Credibility is a word that has been beaten, battered and bruised in this Corrib debate. With the freeing of the Rossport Five one would have expected that talks would have started promptly through the Government-appointed mediator. There was plenty of recent activity with the visit of Shell non-executive directors from the company’s Social Responsibility Committee (SRC) to north Mayo and Leinster House. Given Shell’s history of its handling of the Corrib project, the irony of the committee’s name is not lost on people.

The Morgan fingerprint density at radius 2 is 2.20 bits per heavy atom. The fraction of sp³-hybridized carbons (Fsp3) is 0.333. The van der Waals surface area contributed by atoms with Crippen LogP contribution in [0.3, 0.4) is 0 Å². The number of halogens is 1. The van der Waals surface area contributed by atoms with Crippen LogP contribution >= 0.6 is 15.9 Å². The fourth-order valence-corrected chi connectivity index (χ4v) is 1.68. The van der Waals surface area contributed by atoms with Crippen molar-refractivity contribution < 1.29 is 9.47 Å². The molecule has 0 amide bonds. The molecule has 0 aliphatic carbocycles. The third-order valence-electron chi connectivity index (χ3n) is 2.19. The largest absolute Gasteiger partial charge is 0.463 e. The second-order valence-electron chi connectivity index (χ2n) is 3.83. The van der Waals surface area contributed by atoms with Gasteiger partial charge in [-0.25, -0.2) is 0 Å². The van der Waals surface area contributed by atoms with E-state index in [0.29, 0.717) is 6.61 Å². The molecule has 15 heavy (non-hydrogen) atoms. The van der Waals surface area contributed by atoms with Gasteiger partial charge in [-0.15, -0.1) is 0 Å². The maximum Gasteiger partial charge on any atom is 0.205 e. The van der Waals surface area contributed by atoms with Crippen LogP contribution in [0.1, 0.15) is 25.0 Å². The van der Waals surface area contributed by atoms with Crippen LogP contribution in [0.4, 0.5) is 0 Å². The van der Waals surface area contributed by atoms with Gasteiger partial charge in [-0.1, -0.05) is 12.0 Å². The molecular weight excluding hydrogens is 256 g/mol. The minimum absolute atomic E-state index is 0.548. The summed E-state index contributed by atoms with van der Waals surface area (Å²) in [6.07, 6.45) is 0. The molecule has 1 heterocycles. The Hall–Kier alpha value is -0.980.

Granted, Shell inherited seriously damaged goods from Enterprise Energy Ireland Ltd. Rather than try to overcome the major flaws associated with the Corrib project, Shell went full steam ahead and made a bad situation not just worse but impossible through its insolence. Incompetence, fuelled by sheer arrogance, evolved into an international embarrassment for a company familiar with bad press. Unfortunately, the longer this drama lasts, innocent Shell personnel also suffer. There is no excuse for the verbal abuse of Shell staff, trespassing or interfering with drains, with the potential to affect water quality. No ‘battle’ is worth stooping low for, especially after the principled stand taken by the five men.